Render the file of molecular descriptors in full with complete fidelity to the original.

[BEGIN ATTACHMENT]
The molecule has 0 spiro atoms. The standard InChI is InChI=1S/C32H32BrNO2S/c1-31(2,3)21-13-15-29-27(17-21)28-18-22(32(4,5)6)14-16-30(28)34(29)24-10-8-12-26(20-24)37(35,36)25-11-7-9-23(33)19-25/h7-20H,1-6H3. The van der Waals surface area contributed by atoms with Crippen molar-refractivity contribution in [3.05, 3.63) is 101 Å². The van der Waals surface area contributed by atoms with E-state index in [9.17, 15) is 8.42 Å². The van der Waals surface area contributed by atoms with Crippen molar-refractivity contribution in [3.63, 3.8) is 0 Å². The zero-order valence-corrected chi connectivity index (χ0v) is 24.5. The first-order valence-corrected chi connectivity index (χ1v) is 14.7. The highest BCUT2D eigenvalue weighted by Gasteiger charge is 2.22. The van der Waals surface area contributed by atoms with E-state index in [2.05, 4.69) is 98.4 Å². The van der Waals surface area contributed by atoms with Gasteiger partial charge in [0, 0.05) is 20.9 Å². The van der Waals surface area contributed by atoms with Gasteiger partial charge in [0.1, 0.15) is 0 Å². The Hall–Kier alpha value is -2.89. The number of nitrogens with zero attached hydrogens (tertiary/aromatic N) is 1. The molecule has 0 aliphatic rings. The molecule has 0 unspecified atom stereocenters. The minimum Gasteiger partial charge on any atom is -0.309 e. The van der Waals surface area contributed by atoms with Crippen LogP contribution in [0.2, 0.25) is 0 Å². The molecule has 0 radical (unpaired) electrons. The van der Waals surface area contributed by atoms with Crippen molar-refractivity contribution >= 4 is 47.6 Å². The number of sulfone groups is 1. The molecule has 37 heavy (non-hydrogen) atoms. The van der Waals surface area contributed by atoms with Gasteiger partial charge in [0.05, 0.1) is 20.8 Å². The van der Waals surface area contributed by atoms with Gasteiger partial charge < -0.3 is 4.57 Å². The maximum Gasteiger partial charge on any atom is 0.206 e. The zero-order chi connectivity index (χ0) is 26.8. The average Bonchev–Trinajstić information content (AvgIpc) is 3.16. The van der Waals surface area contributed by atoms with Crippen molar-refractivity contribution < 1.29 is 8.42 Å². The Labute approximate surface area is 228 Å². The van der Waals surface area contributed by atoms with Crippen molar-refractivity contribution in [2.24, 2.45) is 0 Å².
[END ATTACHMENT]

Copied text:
The molecule has 0 spiro atoms. The standard InChI is InChI=1S/C32H32BrNO2S/c1-31(2,3)21-13-15-29-27(17-21)28-18-22(32(4,5)6)14-16-30(28)34(29)24-10-8-12-26(20-24)37(35,36)25-11-7-9-23(33)19-25/h7-20H,1-6H3. The van der Waals surface area contributed by atoms with Crippen molar-refractivity contribution in [3.05, 3.63) is 101 Å². The van der Waals surface area contributed by atoms with E-state index in [9.17, 15) is 8.42 Å². The van der Waals surface area contributed by atoms with Crippen molar-refractivity contribution in [3.63, 3.8) is 0 Å². The zero-order valence-corrected chi connectivity index (χ0v) is 24.5. The first-order valence-corrected chi connectivity index (χ1v) is 14.7. The highest BCUT2D eigenvalue weighted by Gasteiger charge is 2.22. The van der Waals surface area contributed by atoms with E-state index in [2.05, 4.69) is 98.4 Å². The van der Waals surface area contributed by atoms with Gasteiger partial charge in [0, 0.05) is 20.9 Å². The van der Waals surface area contributed by atoms with Gasteiger partial charge in [0.1, 0.15) is 0 Å². The Hall–Kier alpha value is -2.89. The number of nitrogens with zero attached hydrogens (tertiary/aromatic N) is 1. The molecule has 0 aliphatic rings. The molecule has 0 unspecified atom stereocenters. The minimum Gasteiger partial charge on any atom is -0.309 e. The van der Waals surface area contributed by atoms with Crippen LogP contribution in [0.2, 0.25) is 0 Å². The molecule has 0 radical (unpaired) electrons. The van der Waals surface area contributed by atoms with Crippen molar-refractivity contribution >= 4 is 47.6 Å². The number of sulfone groups is 1. The molecule has 37 heavy (non-hydrogen) atoms. The van der Waals surface area contributed by atoms with Gasteiger partial charge in [0.05, 0.1) is 20.8 Å². The van der Waals surface area contributed by atoms with Gasteiger partial charge < -0.3 is 4.57 Å². The maximum Gasteiger partial charge on any atom is 0.206 e. The zero-order chi connectivity index (χ0) is 26.8. The average Bonchev–Trinajstić information content (AvgIpc) is 3.16. The van der Waals surface area contributed by atoms with Crippen molar-refractivity contribution < 1.29 is 8.42 Å². The Labute approximate surface area is 228 Å². The van der Waals surface area contributed by atoms with Crippen molar-refractivity contribution in [2.24, 2.45) is 0 Å².